The roots of the Golden Age are to be found in the marriage of the rulers of Aragón and Castile, Ferdinand and Isabel – commonly referred to as the Catholic Monarchs – in 1469. This dynastic union created for the first time an entity approximating what we now know as Spain, a psychical and physical formation also brought into being by the Reconquest of Muslim territories in the Peninsula, an ongoing venture completed in 1492. The Catholic Monarchs also instigated a paradigm shift away from the feudal system of the Middle Ages to the emergence of a modern centralised state, which would culminate in Madrid becoming the first permanent capital of Spain in 1561 during the reign of Philip II.
The power and influence of this state was greatly expanded by Christopher Columbus’ adventures in the “New World”. Colonial and cultural dominance were seen to be inextricably linked and it is no coincidence that the Genovese adventurer first set sail under the Spanish flag in the same year that the first systematic grammar of any European language, Antonio de Nebrija’s Gramática de la lengua castellana was made available. For much of the sixteenth-century, the emergent nation’s cultural and imperial power became increasingly hegemonic on the international stage but, by the early seventeenth-century, the term Golden Age was more befitting the nation’s prodigious artistic production than its increasingly desperate struggles to retain its status as the leading world power.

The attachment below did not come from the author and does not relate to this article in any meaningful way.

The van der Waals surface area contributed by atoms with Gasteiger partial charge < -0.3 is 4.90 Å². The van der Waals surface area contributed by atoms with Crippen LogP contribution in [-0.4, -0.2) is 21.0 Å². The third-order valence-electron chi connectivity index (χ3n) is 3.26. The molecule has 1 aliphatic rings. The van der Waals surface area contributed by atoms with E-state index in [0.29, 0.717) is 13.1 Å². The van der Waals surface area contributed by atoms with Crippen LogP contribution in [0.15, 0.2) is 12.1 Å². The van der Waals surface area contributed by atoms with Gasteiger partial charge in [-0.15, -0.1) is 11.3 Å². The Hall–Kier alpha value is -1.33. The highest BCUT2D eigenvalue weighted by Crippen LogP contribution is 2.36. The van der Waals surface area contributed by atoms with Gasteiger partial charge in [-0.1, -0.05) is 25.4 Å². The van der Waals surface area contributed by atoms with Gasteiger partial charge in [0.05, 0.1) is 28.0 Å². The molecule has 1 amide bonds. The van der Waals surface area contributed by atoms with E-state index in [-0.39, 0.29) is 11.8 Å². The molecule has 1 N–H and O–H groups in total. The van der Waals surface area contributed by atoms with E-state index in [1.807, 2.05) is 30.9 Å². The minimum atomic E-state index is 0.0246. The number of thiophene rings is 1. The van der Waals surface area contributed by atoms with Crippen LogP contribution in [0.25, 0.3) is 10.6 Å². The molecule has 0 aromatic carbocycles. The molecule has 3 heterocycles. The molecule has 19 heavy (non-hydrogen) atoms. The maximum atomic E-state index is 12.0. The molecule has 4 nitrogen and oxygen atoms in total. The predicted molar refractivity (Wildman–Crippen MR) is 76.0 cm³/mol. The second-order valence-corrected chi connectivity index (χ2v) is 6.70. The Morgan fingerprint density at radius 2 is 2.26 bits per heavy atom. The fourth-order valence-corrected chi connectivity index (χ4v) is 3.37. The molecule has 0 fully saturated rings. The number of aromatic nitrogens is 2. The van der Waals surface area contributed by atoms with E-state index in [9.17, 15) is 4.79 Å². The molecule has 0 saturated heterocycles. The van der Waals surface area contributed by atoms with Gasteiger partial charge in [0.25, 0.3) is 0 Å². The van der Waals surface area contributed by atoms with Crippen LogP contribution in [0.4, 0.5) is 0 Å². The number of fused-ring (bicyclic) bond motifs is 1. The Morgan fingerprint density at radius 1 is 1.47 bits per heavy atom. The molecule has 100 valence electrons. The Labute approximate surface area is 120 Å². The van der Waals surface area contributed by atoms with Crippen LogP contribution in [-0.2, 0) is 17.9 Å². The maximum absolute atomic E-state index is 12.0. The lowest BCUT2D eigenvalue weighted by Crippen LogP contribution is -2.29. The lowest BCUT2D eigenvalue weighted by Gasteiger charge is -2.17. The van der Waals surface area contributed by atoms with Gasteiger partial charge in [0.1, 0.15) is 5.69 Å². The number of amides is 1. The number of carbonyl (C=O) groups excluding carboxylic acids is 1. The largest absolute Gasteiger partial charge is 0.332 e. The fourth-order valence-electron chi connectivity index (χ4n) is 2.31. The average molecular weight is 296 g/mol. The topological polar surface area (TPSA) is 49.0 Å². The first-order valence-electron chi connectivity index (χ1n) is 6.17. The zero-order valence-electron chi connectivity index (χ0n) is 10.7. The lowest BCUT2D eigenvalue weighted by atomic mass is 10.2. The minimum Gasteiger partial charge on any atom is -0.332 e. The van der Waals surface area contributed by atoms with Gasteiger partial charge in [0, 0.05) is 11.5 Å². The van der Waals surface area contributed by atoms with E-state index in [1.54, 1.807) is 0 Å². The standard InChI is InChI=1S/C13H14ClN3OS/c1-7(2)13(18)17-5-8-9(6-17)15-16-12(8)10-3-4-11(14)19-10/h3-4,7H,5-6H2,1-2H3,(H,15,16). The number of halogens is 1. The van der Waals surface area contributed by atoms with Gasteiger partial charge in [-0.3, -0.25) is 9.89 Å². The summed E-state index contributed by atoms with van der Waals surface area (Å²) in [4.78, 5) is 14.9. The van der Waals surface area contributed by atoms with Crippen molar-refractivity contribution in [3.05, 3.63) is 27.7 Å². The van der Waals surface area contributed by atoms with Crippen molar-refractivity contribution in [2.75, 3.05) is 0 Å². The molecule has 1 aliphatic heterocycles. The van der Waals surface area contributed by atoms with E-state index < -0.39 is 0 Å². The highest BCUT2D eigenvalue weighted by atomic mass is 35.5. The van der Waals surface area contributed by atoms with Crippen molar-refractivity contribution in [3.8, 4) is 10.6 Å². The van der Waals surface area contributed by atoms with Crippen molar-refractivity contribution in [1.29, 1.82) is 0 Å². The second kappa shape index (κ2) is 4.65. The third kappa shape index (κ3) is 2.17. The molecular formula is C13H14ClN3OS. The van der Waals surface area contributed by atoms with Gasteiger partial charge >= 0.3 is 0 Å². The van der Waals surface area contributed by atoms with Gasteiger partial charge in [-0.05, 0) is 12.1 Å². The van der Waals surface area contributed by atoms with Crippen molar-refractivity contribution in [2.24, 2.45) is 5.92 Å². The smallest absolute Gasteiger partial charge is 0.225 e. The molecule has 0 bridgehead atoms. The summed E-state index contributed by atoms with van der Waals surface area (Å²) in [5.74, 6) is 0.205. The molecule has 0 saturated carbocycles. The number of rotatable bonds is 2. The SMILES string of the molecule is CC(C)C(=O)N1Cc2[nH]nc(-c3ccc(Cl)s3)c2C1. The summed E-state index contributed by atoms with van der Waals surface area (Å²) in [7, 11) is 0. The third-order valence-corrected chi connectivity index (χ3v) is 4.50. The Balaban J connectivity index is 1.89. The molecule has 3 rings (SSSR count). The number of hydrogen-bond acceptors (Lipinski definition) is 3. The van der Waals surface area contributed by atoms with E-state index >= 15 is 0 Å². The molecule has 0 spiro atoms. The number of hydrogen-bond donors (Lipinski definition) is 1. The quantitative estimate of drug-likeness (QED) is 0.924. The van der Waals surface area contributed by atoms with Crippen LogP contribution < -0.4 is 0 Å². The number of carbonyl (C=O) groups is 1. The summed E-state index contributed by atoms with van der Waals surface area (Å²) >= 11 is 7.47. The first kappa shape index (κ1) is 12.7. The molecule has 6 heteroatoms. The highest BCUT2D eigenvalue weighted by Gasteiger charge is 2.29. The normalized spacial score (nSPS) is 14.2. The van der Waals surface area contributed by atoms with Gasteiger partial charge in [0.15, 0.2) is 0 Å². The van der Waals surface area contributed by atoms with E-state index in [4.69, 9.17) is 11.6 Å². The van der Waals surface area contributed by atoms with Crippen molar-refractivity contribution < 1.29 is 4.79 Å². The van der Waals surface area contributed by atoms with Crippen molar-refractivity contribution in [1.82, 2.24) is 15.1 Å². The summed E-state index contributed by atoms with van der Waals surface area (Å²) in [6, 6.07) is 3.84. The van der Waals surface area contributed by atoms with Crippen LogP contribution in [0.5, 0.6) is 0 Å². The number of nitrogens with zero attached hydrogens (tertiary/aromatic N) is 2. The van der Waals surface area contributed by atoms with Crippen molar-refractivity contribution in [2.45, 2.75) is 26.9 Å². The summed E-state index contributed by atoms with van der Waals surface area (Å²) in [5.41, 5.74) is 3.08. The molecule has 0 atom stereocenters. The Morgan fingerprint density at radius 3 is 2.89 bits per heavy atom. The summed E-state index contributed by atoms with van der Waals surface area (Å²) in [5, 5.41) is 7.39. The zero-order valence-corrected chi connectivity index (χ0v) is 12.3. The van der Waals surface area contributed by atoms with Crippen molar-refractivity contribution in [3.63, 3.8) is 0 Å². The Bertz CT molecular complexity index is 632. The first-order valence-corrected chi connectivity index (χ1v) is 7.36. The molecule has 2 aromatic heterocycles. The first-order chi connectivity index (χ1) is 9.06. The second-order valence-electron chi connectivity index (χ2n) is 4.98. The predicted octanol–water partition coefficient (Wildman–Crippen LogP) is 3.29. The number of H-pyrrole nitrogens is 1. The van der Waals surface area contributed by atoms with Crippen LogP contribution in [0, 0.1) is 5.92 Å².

Although no single individual can lay claim to creating the comedia, it is doubtful that it would have become so creative and pervasive a cultural phenomenon if it had not been for the prodigious talents of Lope de Vega. Drawing on various pre-existing theatrical traditions from both Spain and abroad – itinerant troupes such as the one run by Lope de Rueda who set up makeshift stages; the commedia dell’arte popularised by Italian companies who toured in Spain from the mid-sixteenth-century onwards; liturgical drama based around allegory, in particular the autos sacramentales [Corpus Christi plays] – his works enabled the creation of a cultural industry based in Madrid, with a captive audience ranging right across the social spectrum of the nascent capital’s growing population.